What’s that you say? Pop stars from Swindon? No chance! Really… are they?
Well yes, they are… and as well as being pop stars they were right clever with the old wordplay, I mean XTC, ecstasy.
Good on em! (NB this was I believe before the time that the drug ecstasy (MDMA) was widely known in the UK).
The group’s success was an early 80’s phenomenon, with songs like Making Plans For Nigel and Sgt Rock (Is Going To Help Me) flirting with the top 10, but never quite making it.
Senses Working Overtime was a hit in early 1982, making it into the top 10 in the UK Singles Chart after its release in the w/e 23rd January. I didn’t buy it at the time, preferring instead to wait until 21st March 1987 when I must’ve ordered it from Oldies Unlimited, my preferred choice for ex-chart singles.
I loved the lyrics, seemingly innocent, but on closer inspection there is some anti-war sentiment in there – ‘…there’s fodder for the cannons and the guilty ones can all sleep safely…’
This write up is a bit of a con as I didn’t buy this at the time it was in the charts, so I do apologise. The impact of this song however cannot be over estimated. Released at the end of June 1982, Come on Eileen entered the chart at number 63, before breaking into the top 40 after just two weeks. We were rapidly approaching the summer holidays now and by the first week of the hols it was in the top 10. Hitting the top of the charts on 7 August, Eileen spent the whole of the rest of August at number 1 before gracefully moving aside for Survivor with their Rocky III theme Eye of The Tiger.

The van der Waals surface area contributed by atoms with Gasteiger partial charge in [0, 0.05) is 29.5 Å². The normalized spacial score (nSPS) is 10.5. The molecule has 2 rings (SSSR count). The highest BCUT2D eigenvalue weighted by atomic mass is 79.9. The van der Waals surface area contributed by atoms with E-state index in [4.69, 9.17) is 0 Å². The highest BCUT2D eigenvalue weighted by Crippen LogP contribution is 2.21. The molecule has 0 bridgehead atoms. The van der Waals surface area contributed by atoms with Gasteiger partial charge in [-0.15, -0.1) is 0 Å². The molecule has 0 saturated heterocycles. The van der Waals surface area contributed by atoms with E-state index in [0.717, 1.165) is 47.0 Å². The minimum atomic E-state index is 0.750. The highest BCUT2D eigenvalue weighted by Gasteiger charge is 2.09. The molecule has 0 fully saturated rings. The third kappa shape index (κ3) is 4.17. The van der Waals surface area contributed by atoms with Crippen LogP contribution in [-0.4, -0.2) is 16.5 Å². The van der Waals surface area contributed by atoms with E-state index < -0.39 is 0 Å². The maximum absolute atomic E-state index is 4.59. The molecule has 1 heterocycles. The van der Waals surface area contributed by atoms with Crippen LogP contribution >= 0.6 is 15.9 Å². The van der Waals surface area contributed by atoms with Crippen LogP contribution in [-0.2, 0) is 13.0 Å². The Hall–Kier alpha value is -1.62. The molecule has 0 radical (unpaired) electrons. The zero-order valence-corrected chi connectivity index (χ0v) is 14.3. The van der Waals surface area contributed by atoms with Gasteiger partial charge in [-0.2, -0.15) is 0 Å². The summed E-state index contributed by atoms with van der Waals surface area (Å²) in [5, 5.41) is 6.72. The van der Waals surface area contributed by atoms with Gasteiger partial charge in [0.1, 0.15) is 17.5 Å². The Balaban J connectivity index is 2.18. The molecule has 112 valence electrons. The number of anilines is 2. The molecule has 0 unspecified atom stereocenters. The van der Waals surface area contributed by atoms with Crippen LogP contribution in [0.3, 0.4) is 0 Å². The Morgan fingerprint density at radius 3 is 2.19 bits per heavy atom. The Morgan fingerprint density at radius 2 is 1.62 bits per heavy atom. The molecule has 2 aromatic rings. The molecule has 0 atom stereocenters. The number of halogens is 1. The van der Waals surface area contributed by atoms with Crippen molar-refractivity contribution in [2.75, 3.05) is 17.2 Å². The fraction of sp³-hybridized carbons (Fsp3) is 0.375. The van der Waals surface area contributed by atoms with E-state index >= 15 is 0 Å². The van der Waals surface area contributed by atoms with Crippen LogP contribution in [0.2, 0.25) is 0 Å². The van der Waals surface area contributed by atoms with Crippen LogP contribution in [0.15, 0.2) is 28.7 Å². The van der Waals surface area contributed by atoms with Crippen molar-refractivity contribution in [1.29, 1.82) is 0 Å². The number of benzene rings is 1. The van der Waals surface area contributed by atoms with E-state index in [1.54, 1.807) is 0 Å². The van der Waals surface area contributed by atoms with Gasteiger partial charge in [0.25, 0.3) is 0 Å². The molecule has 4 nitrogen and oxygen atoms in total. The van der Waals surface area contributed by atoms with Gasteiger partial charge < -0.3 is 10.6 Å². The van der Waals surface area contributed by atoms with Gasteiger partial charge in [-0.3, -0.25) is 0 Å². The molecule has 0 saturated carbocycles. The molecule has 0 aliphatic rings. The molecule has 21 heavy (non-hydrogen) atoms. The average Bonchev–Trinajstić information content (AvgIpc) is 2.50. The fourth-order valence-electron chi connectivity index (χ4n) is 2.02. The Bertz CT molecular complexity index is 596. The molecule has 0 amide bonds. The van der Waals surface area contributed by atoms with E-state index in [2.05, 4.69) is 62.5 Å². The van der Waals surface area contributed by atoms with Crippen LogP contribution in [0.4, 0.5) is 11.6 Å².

By this time of course it was back to school, but Come on Eileen had established itself in my psyche as a Cricket Club disco staple and of course weddings. It was a great song to stomp around the dance floor to – although its various key changes meant you really had to concentrate. Female company wasn’t strictly necessary (though it was an added bonus) and you really could let your hair down to it. I think that alongside Bad Manner’s Can Can this has got to be the most completely brilliant way to end a disco. Slow dancing? Nah, stuff that!